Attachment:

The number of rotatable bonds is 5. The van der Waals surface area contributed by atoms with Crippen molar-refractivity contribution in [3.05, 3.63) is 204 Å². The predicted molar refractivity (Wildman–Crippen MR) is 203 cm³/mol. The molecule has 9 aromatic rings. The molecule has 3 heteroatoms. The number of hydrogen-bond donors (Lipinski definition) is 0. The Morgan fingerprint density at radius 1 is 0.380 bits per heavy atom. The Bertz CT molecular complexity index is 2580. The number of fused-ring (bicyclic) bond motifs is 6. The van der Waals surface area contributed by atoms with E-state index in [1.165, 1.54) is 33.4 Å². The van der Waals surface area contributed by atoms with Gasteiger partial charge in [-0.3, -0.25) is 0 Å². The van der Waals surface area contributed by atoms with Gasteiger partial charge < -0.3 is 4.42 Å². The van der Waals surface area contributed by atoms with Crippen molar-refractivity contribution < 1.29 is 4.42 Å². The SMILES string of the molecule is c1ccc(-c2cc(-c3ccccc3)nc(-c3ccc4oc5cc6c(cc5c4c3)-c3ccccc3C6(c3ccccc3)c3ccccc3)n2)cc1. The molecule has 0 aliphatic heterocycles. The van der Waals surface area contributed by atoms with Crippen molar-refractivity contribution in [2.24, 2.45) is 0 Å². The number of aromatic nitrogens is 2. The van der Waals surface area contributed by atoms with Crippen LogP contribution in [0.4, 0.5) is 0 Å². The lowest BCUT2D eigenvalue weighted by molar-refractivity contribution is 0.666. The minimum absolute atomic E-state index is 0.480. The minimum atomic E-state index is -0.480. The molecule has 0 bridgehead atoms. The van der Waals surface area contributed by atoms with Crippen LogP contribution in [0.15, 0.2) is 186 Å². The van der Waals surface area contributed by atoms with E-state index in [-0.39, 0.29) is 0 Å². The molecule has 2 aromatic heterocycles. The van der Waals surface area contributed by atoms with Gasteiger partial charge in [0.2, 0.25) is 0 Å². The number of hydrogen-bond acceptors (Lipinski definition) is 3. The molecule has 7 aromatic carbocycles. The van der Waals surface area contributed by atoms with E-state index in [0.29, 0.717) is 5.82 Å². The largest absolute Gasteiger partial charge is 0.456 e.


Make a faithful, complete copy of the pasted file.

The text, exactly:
The number of rotatable bonds is 5. The van der Waals surface area contributed by atoms with Crippen molar-refractivity contribution in [3.05, 3.63) is 204 Å². The predicted molar refractivity (Wildman–Crippen MR) is 203 cm³/mol. The molecule has 9 aromatic rings. The molecule has 3 heteroatoms. The number of hydrogen-bond donors (Lipinski definition) is 0. The Morgan fingerprint density at radius 1 is 0.380 bits per heavy atom. The Bertz CT molecular complexity index is 2580. The number of fused-ring (bicyclic) bond motifs is 6. The van der Waals surface area contributed by atoms with E-state index in [1.165, 1.54) is 33.4 Å². The van der Waals surface area contributed by atoms with Gasteiger partial charge in [-0.3, -0.25) is 0 Å². The van der Waals surface area contributed by atoms with Gasteiger partial charge < -0.3 is 4.42 Å². The van der Waals surface area contributed by atoms with Crippen molar-refractivity contribution < 1.29 is 4.42 Å². The SMILES string of the molecule is c1ccc(-c2cc(-c3ccccc3)nc(-c3ccc4oc5cc6c(cc5c4c3)-c3ccccc3C6(c3ccccc3)c3ccccc3)n2)cc1. The molecule has 0 aliphatic heterocycles. The van der Waals surface area contributed by atoms with Crippen molar-refractivity contribution in [2.24, 2.45) is 0 Å². The number of aromatic nitrogens is 2. The van der Waals surface area contributed by atoms with Crippen LogP contribution in [0.4, 0.5) is 0 Å². The lowest BCUT2D eigenvalue weighted by molar-refractivity contribution is 0.666. The minimum absolute atomic E-state index is 0.480. The minimum atomic E-state index is -0.480. The molecule has 0 bridgehead atoms. The van der Waals surface area contributed by atoms with Crippen LogP contribution in [0.15, 0.2) is 186 Å². The van der Waals surface area contributed by atoms with E-state index in [-0.39, 0.29) is 0 Å². The molecule has 2 aromatic heterocycles. The van der Waals surface area contributed by atoms with Gasteiger partial charge in [0.2, 0.25) is 0 Å². The number of hydrogen-bond acceptors (Lipinski definition) is 3. The molecule has 7 aromatic carbocycles. The van der Waals surface area contributed by atoms with E-state index in [0.29, 0.717) is 5.82 Å². The largest absolute Gasteiger partial charge is 0.456 e.